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johung

Real difference between Australian and NZ cuisine?

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Hi all,

This is my first post here and I'm glad to become a new member on this board and interacting with everyone here. My background is a HK Chinese immigrant to New Zealand (formerly Auckland, now rural Canterbury/Christchurch satellite town). If I understand correctly not many NZ-based members are here, so I will help around if I see something I can answer.

But first, a very interesting topic of discussion for all: real difference between New Zealand and Australian food. Most outsiders normally mix NZ's cuisine with that of Australia just like everything else, but we do know differences do exist. For example, NZ has no Mediterranean countries migrant communities like Australia, and therefore there seemed to be a time lag between how popular olive oil became in Australia and across the Tasman.

We are also far more gradual in moving towards Pacific Rim cooking, and I think it was not until 1995 that Auckland and Wellington got on the act. Too many Kiwis still believe these are passing fads and much of the new gourmet cooking does not represent the common people, despite evidence that sun-dried tomatoes, olives, pad thai, butter chicken etc have become as common in many home cooking/entertainment as the good old-fashioned roast.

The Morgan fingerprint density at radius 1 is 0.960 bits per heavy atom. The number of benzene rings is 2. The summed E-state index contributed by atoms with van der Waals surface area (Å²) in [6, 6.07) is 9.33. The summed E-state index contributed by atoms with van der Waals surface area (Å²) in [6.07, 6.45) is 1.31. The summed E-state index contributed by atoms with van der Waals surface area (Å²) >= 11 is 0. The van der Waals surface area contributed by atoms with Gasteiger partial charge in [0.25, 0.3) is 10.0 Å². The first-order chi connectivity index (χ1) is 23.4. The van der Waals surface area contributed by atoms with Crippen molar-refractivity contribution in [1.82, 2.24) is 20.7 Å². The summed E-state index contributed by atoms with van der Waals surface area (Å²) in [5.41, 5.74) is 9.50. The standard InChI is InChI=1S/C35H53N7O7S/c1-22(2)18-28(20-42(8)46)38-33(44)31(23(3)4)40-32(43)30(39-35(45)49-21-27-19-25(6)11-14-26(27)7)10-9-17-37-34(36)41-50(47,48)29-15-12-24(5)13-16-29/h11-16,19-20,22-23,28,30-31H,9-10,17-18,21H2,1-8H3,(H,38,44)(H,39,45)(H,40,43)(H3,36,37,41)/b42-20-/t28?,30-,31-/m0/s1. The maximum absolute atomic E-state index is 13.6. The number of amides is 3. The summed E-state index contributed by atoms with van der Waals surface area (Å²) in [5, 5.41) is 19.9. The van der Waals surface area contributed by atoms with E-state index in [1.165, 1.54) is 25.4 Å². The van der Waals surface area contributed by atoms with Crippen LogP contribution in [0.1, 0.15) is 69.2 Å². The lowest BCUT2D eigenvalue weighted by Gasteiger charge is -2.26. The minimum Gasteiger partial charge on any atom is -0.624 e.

Does any Australian-based members have any thoughts about this? What do you think differentiates between the food of New Zealand and Australia?

Thanks,

Joel

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There is so much movement between the two countries, particularly in the restaurant and catering area, that it would be really hard to pin down differences between the cuisines.

My suspicion is that a variance in consumer demand would drive any differences in what is eaten. But having travelled extensively through Australia, I suspect there is more difference within Australia than exists between Australia and New Zealand.

I do wish we could get Bluff oysters here in Australia though. :biggrin:


Nick Reynolds, aka "nickrey"